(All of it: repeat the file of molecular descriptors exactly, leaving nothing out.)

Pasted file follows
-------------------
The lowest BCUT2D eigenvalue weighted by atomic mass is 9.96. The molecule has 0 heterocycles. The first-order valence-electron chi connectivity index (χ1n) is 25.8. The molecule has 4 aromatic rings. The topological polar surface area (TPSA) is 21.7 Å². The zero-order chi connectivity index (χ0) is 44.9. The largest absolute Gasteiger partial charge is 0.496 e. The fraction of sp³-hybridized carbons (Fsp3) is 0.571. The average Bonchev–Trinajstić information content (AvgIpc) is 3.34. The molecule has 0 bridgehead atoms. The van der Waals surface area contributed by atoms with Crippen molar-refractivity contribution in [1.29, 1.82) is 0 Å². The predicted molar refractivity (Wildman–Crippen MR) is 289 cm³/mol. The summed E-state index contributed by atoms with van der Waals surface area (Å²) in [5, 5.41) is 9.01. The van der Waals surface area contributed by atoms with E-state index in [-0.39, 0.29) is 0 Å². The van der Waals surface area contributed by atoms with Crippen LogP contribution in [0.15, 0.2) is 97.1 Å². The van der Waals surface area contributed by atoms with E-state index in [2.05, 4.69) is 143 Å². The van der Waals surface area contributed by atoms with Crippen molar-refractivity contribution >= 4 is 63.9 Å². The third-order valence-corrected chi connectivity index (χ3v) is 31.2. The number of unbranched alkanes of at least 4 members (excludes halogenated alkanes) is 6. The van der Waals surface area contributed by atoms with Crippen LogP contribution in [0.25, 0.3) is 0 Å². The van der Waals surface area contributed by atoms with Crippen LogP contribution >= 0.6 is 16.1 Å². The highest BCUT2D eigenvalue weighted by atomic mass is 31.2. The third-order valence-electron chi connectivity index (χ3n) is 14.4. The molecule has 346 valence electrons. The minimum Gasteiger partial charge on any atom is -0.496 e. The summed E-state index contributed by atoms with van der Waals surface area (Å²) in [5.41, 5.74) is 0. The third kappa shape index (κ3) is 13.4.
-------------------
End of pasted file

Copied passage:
The lowest BCUT2D eigenvalue weighted by atomic mass is 9.96. The molecule has 0 heterocycles. The first-order valence-electron chi connectivity index (χ1n) is 25.8. The molecule has 4 aromatic rings. The topological polar surface area (TPSA) is 21.7 Å². The zero-order chi connectivity index (χ0) is 44.9. The largest absolute Gasteiger partial charge is 0.496 e. The fraction of sp³-hybridized carbons (Fsp3) is 0.571. The average Bonchev–Trinajstić information content (AvgIpc) is 3.34. The molecule has 0 bridgehead atoms. The van der Waals surface area contributed by atoms with Crippen molar-refractivity contribution in [1.29, 1.82) is 0 Å². The predicted molar refractivity (Wildman–Crippen MR) is 289 cm³/mol. The summed E-state index contributed by atoms with van der Waals surface area (Å²) in [5, 5.41) is 9.01. The van der Waals surface area contributed by atoms with E-state index in [-0.39, 0.29) is 0 Å². The van der Waals surface area contributed by atoms with Crippen LogP contribution in [0.15, 0.2) is 97.1 Å². The van der Waals surface area contributed by atoms with E-state index in [2.05, 4.69) is 143 Å². The van der Waals surface area contributed by atoms with Crippen molar-refractivity contribution >= 4 is 63.9 Å². The third-order valence-corrected chi connectivity index (χ3v) is 31.2. The number of unbranched alkanes of at least 4 members (excludes halogenated alkanes) is 6. The van der Waals surface area contributed by atoms with Crippen LogP contribution in [0.25, 0.3) is 0 Å². The van der Waals surface area contributed by atoms with Crippen LogP contribution >= 0.6 is 16.1 Å². The highest BCUT2D eigenvalue weighted by atomic mass is 31.2. The third-order valence-electron chi connectivity index (χ3n) is 14.4. The molecule has 346 valence electrons. The minimum Gasteiger partial charge on any atom is -0.496 e. The summed E-state index contributed by atoms with van der Waals surface area (Å²) in [5.41, 5.74) is 0. The third kappa shape index (κ3) is 13.4.